Guidebook Amaru: warmth, humility, creativity and food that’s made to be eaten, not just looked at

Best eating in town

Amaru: warmth, humility, creativity and food that’s made to be eaten, not just looked at

“Complex contemporary food can distance the diner from their dinner,” says Dani Valent in Good Food, but at Amaru you feel like “someone is cooking you a tasty meal, not engaging in esoteric scientific wrangling.” From “complex snacks” through to “more substantial stuff with the odd bit of native shrubbery thrown in, the format isn’t unique,” writes John Lethlean at The Australian, but it’s “the harmony of flavours and textures that is refreshingly its own.” For evidence, Lethlean cites mussels: “plump Bellarine Peninsula ones steamed and glazed with mussel dashi and parsley sitting in a puddle of mussel cream dressed with rocket oil, with charred broccoli heart purée, sprinkles of dried mussel, grilled cos lettuce and young lettuce leaves acidulated with elderflower vinegar.” Like many dishes at Amaru, he notes, “there’s a deftly balanced play of sweetness and astringency.” As for the ’roo, it’s “a piece of just-set, ruby-red loin served with jus gras and a sprinkling of sandalwood nut praline, salted licorice and Kampot pepper,” and shares the plate with “quince purée and roasted onion wrapped in radicchio and grilled with a finishing sprinkle of grated raw cacao” -- a dish Lethlean describes as part of a “tour de force presentation.”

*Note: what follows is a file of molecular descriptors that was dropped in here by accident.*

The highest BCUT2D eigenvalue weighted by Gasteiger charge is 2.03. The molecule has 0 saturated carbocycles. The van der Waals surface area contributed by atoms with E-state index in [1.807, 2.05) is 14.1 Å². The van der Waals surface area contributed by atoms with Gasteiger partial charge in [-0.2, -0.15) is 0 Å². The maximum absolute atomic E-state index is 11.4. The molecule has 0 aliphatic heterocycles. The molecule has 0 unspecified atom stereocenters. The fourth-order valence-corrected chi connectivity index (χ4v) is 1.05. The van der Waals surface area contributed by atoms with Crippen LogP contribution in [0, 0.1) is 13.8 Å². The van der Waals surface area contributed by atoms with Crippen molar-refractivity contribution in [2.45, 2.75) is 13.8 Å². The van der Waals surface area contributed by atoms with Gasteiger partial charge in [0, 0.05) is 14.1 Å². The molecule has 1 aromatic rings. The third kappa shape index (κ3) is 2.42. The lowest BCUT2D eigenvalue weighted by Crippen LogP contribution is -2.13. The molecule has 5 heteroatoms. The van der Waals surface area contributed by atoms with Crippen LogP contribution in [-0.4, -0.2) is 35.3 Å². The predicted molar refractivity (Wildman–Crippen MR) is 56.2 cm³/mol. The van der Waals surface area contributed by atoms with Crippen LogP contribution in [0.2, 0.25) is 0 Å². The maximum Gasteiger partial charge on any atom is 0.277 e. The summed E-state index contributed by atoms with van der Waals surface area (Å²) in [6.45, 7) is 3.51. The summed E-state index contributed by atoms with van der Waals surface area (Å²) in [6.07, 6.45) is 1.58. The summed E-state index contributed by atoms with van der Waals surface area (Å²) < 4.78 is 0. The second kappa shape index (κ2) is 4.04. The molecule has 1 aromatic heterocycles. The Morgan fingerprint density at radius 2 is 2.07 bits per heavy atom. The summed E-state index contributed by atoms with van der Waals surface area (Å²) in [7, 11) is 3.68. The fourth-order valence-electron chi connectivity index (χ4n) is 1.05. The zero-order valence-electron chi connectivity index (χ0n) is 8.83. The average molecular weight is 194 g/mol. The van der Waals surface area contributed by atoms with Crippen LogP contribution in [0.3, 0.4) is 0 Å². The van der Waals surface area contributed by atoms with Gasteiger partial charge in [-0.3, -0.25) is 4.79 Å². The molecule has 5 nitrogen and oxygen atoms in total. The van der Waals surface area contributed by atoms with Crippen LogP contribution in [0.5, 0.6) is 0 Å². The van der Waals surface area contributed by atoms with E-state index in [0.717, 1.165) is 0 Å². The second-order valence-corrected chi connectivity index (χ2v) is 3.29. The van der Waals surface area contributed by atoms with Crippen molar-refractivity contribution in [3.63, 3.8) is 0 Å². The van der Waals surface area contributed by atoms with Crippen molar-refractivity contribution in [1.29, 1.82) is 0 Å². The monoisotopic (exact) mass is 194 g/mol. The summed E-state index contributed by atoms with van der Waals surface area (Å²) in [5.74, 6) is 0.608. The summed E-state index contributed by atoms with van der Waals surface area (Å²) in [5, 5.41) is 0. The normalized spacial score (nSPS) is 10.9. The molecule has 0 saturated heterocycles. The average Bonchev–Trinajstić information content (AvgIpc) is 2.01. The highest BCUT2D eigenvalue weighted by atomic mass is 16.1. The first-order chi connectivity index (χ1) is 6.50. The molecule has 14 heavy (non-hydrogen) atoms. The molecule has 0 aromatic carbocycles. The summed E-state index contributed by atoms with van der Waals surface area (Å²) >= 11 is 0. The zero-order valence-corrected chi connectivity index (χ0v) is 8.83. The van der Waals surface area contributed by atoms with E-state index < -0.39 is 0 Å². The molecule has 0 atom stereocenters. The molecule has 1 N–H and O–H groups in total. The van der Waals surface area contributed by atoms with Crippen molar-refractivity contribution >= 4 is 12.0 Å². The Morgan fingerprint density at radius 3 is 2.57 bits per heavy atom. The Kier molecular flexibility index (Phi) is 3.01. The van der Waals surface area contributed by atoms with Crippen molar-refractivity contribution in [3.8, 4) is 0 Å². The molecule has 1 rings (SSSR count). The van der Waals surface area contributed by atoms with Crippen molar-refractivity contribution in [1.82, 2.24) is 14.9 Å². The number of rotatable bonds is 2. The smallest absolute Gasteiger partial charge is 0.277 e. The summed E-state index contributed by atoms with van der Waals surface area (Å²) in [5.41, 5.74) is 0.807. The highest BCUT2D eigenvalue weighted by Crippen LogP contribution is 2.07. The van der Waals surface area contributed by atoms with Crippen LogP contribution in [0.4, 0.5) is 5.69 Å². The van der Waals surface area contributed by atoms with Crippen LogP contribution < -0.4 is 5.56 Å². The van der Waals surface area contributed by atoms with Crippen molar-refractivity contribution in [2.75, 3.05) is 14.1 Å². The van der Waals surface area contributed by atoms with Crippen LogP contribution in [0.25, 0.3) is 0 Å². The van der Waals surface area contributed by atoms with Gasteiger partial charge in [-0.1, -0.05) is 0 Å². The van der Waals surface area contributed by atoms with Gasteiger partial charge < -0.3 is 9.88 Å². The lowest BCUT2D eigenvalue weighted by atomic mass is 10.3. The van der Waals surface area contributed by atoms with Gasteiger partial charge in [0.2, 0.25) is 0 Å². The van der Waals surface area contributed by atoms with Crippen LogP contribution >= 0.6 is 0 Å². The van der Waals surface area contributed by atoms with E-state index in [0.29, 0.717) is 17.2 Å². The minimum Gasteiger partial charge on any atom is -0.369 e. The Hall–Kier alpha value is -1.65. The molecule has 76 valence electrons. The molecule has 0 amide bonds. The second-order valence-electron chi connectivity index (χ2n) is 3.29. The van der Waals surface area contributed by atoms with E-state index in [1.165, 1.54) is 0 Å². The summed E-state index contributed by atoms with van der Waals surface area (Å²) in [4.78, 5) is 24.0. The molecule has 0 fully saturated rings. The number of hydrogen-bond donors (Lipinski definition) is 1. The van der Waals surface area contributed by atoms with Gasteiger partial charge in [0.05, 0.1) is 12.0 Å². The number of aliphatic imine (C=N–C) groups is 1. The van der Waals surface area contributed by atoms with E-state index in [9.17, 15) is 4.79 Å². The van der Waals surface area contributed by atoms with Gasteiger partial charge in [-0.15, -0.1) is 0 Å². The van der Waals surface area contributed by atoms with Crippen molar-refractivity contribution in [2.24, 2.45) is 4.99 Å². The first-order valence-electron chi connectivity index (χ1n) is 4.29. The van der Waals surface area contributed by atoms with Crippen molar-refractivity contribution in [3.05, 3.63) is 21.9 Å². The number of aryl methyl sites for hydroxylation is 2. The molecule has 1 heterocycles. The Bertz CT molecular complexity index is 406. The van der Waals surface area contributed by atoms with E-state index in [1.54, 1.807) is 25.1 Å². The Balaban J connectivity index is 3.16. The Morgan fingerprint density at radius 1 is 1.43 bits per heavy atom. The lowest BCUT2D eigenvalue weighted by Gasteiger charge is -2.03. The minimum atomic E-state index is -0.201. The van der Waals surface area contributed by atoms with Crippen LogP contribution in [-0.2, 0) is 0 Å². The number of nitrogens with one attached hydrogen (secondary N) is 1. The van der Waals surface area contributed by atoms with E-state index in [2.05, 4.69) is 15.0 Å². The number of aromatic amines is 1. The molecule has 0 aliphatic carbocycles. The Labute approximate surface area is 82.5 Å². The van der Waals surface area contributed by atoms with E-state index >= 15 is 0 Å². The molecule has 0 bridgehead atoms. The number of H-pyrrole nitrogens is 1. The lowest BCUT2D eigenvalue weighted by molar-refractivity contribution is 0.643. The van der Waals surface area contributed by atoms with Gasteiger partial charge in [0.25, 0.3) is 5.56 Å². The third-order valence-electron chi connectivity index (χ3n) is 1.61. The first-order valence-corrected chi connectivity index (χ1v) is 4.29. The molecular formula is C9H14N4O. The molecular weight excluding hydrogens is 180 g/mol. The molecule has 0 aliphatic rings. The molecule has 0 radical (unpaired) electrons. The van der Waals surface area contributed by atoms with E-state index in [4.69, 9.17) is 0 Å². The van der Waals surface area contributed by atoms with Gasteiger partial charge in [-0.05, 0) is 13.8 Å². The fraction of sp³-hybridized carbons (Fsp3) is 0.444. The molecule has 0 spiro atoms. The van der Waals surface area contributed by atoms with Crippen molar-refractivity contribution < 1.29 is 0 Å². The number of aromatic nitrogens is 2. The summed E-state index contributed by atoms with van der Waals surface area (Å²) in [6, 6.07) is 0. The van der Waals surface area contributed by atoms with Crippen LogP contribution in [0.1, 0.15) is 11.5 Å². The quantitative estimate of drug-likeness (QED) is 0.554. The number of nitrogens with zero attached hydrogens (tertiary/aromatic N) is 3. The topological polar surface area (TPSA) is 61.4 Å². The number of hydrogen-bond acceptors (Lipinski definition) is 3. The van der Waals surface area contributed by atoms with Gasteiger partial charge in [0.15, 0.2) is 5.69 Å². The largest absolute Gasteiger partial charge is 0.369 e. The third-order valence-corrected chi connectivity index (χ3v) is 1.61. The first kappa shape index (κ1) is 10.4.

“Amaru's dishes are rich in ideas,” explains Valent, “but it's food for eating not a showcase of the chef's cleverness and the menu is as produce-driven as a country kitchen.” The “appetite-awakening snacks” start the meal with “acidity, crunch and freshness … a seed cracker is served with whipped roe … leek, silky duck ham is rolled into squat cylinders for picking up with the fingers … pureed onion is turned into a wafer and topped with a lightly smoky mix of yoghurt, cured garfish and a scattering of petals.” This is followed by shiitake mushrooms (“served with chawanmushi, a wobbly Japanese custard, and sparkling broth poured at the table”), a prawn (“brined, lightly grilled to a just-cooked gleam and seasoned with indigenous Davidson plum powder and finger lime; the fried legs are boosted by a dusting of prawn head salt”) and venison (“aged for two months on the bone until it's dry, dense and almost jellified, the meat is briefly grilled over charcoal to achieve a caramelised crust and absolutely rare interior”).

“Rather than feeling as if you should be on your best behaviour,” says Clare Acheson at The Urban List, Amaru has “a warmth and humility to it that a handful of Melbourne’s top eateries just aren’t nailing right now.” The food is “centered around flavour rather than fancy-schmancy techniques” -- the duck breast “looks like duck breast,” freshly baked bread is “served heartily,” and flourishes like a disc of frozen macadamia nut milk are “served with mud crab because they taste fantastic.” Amaru, she concludes, is a “must-eat that’s certainly worth devoting three or four hours of indulgence to.”

Best eating in town
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